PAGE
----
Scottish values making oil and gas firms a tad different too?


I’ve just posted a piece in our occasional series on the differences between Scotland and rUK in terms of core values such as collectivism, economic justice or perhaps even environmental sensitivity. Now I read this in Energy Voice today, from UCL researcher, Francis Shaw:

‘There’s no doubt my research definitely found a difference between European headquartered companies and the American companies, but I think there’s a wider issue of companies reflecting the culture in which they’re immersed.’

He did open with a reference to a European context, but I think it’s fair to say that most of those employees are based in and around Scotland resulting surely in that being the dominant influence. He goes on:

‘If you think about what makes up a large international company; it’s shareholders, it’s employees and customers who are all members of society. So, they also reflect society, and society’s values are not static, they change all the time. Where a company is based will have an impact and that’s what I’ve seen from my research.’

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2 thoughts on “Scottish values making oil and gas firms a tad different too?

  1. Bugger (the Panda) May 7, 2019 / 8:03 am

    I say old bean, you don’t seem to be beastly snd vile enough to be a real Cybernatzi type,Wot?


  2. Alasdair Macdonald May 7, 2019 / 8:14 am

    My daughter did a masters degree in cultural studies at UCL and I have a generally good opinion of the theories, models and methods employed, so I think that what is being reported is plausible.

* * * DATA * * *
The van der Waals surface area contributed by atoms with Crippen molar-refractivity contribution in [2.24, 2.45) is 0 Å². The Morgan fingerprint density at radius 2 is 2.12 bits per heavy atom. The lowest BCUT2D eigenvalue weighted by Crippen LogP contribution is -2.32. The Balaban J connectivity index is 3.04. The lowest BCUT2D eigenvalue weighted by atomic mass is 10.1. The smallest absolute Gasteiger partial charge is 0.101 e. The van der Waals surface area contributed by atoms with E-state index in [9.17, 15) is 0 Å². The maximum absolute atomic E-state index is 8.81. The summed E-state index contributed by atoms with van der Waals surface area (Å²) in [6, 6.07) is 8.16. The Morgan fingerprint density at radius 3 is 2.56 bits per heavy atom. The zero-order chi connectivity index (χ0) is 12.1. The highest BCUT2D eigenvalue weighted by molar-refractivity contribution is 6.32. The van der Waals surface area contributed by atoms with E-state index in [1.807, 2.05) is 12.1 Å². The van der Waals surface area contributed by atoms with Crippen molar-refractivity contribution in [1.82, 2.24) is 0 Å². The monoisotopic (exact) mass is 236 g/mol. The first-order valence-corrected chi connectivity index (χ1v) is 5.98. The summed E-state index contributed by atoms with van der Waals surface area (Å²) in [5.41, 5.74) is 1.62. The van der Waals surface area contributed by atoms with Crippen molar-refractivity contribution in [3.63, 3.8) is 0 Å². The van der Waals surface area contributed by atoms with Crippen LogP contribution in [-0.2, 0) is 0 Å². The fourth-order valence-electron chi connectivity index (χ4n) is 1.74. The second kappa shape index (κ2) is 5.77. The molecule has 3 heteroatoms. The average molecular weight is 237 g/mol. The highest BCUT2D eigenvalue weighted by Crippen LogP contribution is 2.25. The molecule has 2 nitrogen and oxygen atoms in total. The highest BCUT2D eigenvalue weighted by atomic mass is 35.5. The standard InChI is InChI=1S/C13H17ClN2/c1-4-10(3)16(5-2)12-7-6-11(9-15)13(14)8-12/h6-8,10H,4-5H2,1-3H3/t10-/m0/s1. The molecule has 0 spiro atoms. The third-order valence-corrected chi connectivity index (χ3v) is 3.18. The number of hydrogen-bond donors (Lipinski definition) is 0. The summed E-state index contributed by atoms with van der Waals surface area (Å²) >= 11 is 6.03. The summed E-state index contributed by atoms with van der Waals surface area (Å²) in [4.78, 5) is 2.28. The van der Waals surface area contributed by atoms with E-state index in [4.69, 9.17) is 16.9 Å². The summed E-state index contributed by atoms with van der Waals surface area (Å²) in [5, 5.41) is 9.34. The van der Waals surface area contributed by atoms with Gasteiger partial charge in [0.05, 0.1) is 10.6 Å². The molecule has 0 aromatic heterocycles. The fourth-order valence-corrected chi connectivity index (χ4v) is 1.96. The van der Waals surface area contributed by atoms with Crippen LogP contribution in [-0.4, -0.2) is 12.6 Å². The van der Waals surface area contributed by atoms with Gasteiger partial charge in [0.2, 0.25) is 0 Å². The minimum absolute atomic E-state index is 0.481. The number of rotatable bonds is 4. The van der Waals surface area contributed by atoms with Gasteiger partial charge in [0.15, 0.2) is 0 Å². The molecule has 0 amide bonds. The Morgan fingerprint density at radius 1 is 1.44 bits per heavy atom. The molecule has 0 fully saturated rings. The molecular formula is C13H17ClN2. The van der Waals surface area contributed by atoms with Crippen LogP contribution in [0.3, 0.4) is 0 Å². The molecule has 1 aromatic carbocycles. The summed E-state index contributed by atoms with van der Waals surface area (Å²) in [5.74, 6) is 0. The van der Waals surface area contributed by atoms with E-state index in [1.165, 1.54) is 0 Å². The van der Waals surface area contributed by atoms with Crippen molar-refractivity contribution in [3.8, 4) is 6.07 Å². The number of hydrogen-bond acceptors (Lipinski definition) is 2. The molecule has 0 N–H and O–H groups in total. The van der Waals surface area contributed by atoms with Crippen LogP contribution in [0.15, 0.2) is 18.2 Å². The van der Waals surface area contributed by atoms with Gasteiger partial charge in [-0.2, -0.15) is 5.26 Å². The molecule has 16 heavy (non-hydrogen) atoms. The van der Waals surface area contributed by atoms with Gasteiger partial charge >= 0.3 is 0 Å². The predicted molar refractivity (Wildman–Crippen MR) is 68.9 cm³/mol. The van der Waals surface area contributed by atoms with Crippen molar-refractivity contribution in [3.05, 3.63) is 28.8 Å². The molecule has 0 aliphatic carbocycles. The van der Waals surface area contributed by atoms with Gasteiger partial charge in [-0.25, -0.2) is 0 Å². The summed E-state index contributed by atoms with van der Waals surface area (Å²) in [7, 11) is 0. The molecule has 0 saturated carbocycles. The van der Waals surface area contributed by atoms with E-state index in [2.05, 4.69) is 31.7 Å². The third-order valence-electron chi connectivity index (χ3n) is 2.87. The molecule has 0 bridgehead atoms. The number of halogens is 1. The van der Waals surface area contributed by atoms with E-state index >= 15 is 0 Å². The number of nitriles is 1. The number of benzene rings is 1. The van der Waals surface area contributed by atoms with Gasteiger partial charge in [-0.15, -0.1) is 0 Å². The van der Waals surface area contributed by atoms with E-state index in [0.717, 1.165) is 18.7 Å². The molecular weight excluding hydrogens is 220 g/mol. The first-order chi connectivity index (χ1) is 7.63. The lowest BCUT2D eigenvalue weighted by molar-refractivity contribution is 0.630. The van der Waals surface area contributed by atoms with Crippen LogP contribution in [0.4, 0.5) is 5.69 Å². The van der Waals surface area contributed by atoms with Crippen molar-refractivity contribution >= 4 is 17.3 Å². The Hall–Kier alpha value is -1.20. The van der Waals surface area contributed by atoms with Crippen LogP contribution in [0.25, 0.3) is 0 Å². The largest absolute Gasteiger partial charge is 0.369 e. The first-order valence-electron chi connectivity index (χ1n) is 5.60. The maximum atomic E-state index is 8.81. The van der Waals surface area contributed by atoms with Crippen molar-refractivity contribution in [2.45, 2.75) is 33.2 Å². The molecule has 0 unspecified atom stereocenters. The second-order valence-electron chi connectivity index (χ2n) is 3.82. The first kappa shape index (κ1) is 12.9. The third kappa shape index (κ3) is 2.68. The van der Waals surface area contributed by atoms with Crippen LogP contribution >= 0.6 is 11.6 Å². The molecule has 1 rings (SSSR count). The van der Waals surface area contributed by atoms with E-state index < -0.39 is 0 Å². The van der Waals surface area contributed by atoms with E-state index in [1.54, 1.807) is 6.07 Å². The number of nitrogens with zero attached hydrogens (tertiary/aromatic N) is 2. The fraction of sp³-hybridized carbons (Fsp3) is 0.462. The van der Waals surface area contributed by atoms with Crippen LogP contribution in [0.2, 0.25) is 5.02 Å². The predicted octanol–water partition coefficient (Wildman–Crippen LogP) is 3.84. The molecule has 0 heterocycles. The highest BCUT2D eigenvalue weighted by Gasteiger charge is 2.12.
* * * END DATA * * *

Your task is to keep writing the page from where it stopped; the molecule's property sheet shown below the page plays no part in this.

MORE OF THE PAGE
However, when one looks at the media in Scotland and BBC Scotland and STV, in particular, then the CORPORATE attitudes within News and Current Affairs are not very representative of the ethos of Scotland, as represented by voting patterns. I have been told by acquaintances who have experience of these organisations that there are within them, many individuals who are, for example, strong supporters of independence and have fairly strong socialist views. I am told that there are individuals who give time to supporting people in society experiencing difficulties.

    Now, that there are such people in these organisations should not be surprising if we accept the UCL research finding, but, these attitudes do not seem to be being displayed in the broadcast output.

    Apologists often ascribe this to editorial management attitudes which impose the approach which is hostile to many aspects of life in Scotland. But, these same editorial managers also live in Scotland and within our society. So, why is there the bias/

    Perhaps, it might be due to the preponderance of privately educated people, and a significant number born and raised outwith Scotland. Perhaps, too, there is a culture in which even if individuals were educated within the local authority sector they feel they have to have their children educated privately.


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